The HR Dictionary
The demographic group known as millennials, often referred to as Generation Y or Gen Y, comes after Generation X and comes before Generation Z. The generation is often characterized as persons born between 1981 and 1996, with the early 1980s being used as starting birth years and the mid-1990s to early 2000s as ending birth years. The majority of millennials are descendants of older Generation X and baby boomers. The phrase is frequently credited to Neil Howe and William Strauss, authors of the 1991 book Generations: The History of America's Future, 1584 through 2069.
Characteristics of Generation Y
Even though every person has a distinct personality, many members of the same generation have similar traits. These are some characteristics of millennials that you might anticipate in the workplace:
- The first generation to grow up using the internet, mobile devices, and digital communication are Generation Y. People who were tech-savvy from an early age are known as ‘digital natives.’ The newest software releases are easy for these professionals to understand and use at work.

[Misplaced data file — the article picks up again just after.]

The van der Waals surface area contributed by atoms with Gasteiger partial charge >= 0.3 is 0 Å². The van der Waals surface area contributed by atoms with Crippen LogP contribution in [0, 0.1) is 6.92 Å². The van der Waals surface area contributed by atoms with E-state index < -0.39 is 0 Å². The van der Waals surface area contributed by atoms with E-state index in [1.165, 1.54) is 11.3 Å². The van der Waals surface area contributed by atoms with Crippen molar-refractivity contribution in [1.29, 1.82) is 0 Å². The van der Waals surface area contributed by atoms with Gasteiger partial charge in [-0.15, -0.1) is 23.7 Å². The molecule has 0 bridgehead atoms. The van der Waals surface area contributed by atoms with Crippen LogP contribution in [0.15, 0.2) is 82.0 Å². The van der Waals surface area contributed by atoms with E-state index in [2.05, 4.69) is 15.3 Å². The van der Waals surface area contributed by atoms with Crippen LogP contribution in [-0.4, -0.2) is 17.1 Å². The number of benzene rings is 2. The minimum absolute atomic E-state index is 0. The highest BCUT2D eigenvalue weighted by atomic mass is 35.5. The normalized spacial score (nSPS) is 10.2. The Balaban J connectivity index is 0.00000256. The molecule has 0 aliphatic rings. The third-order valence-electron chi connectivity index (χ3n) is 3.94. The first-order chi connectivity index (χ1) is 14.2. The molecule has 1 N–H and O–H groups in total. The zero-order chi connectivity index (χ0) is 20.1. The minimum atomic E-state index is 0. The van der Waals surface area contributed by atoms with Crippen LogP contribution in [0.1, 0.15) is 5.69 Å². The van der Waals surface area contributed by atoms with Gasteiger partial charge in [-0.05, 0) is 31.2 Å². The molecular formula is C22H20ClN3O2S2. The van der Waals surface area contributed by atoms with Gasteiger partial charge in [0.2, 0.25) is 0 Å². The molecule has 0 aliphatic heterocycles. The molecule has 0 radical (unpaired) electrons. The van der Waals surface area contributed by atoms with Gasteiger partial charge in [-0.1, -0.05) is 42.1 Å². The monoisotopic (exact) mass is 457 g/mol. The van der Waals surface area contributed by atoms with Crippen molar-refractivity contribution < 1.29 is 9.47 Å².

- Many millennials favor flexible work hours and working environments. Since many millennials work in computer-related fields, they might look for jobs that at least partially allow them to work remotely and outside of the typical 9 to 5 schedule.
- Millennials typically look for jobs where they can maintain a healthy work-life balance. They favor careers that provide them more time to spend with their families and/or pursue their personal objectives.
- The fact that millennials prioritize results is another factor in why they prefer freedom. Instead of telling you how long they worked, they would rather share what they accomplished.
- Many members of Generation Y are creative and seek out new approaches to efficiency. They frequently enquire about a rule or a set procedure in order to better grasp how to make improvements.